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Healthy Halloween Snacks

It’s Halloween! Which means it’s time to bring on the candy, costumes and trick-or-treaters. It’s ok to indulge a bit in the treats that Halloween brings, but it can quickly become that slippery slope into the holiday battle of the bulge. Want to enjoy the treats of the holiday and stay on track with your health goals? Here are 8 simple ideas to keep your Halloween healthier.
1. Eat seeds, not ‘fruit’ candies
Coat pumpkin seeds in dark chocolate for an antioxidant rich, high fiber treat.
2. Eat popcorn, not caramel corn
Reaching for popcorn instead of caramel corn will cut down on unnecessary sugar while still providing you with a serving of heart healthy whole grains. For a treat above plain ol’ popcorn, fill Halloween cupcake liners with popcorn and drizzle with melted dark chocolate chips and orange and black sprinkles.
3. Eat an Eerily Green Breakfast Smoothie, not a boring bowl of cereal
The creepy green color is thanks to kale, a nutrient dense food that is rich in vitamin A, vitamin C and vitamin K. Plus, this smoothie provides a full serving of veggies before the day has even started! Just blend together the following:
1 frozen banana
1 cup milk (almond, soy, cow, etc.)
1 cup kale, pulled off stem
½ cup ice cubes
1 date, pitted
1 teaspoon honey
¼ teaspoon cinnamon
4. Eat Spiders’ Legs, not candy bars
Instead of reaching for a 250-calorie candy bar, try making “spiders’ legs” for party guests. Simply fill a sealable plastic bag with melted dark chocolate. Line a baking sheet with parchment paper and pipe melted chocolate into small “L” shapes. Allow chocolate to harden before carefully peeling the legs off the mat and serving in a bowl marked “Spiders’ Legs.” They’ll be a sweet, portioned-controlled treat!
5. Eat whole grains, not empty calories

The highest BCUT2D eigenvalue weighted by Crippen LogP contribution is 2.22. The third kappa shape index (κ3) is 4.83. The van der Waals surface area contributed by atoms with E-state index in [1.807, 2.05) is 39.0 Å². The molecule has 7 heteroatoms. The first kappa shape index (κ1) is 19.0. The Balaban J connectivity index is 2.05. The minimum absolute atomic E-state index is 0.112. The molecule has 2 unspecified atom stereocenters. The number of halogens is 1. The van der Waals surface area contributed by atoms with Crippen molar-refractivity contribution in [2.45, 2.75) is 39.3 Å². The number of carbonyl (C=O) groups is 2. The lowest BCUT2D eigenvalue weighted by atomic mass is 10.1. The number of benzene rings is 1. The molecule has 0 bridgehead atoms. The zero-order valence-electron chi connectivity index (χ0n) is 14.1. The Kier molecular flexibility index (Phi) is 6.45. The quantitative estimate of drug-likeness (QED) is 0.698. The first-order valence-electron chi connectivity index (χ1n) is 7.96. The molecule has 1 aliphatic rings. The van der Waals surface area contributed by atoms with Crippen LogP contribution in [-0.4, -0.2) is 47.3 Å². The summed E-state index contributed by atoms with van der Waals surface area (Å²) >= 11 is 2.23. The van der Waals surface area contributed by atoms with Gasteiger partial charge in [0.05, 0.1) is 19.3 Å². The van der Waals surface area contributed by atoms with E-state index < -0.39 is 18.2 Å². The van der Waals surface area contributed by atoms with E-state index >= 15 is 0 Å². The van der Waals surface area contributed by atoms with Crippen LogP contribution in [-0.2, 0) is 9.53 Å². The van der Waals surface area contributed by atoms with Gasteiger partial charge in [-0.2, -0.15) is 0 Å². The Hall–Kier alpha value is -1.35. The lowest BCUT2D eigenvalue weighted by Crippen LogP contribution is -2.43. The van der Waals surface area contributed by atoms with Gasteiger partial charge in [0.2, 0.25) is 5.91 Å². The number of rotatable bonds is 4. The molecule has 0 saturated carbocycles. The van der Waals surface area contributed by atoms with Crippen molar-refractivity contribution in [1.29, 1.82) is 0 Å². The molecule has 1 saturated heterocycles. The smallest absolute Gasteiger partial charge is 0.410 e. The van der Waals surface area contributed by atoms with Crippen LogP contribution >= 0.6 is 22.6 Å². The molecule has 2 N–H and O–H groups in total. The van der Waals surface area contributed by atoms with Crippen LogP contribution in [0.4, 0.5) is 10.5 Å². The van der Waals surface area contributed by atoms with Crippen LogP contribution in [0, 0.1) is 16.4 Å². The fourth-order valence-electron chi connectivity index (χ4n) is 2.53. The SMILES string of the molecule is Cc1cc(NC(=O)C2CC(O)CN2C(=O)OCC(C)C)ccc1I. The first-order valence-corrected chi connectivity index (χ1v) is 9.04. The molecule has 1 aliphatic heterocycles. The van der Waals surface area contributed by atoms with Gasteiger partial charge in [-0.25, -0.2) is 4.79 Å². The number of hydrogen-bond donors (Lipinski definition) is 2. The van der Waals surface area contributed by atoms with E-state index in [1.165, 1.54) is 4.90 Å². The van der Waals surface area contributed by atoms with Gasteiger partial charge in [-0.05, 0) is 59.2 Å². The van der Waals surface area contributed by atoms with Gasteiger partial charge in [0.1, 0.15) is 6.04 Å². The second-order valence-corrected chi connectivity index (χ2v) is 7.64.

Make crispy rice treats using crispy brown rice cereal. The crispy brown rice cereal will provide whole grains that are heart healthy and an excellent source of B vitamins. You can even mold the crispy rice treats into pumpkin shapes by using a pumpkin mold.
6. Hand out nuts, not sugar
Chances are trick-or-treaters will be getting plenty of sugar on Halloween night. Switch it up a little bit by handing out small bags of unsalted peanuts or almonds – a great snack that is heart healthy, rich in antioxidants and will help regulate blood sugar.
7. Eat Melon Eyeballs, not meatballs
Keep your saturated fat intake in check by serving your party guests “eyeballs.” Simply use a melon baller to make small balls of apples. Then use a small spoon to hollow out a small cavity in the apple ball. Press a blueberry into the cavity. Serve as appetizer on a plate or even in drinks.
8. Eat Witches’ Fingers, not chips
Serve party guests “witches’ fingers” by cutting carrot sticks to look like bony fingers. Add an almond stuck in 1 teaspoon peanut butter for a fingernail. The carrots will provide fiber and beta-carotene, a powerful antioxidant, while the nut butter delivers some healthy fats.
Published October 2013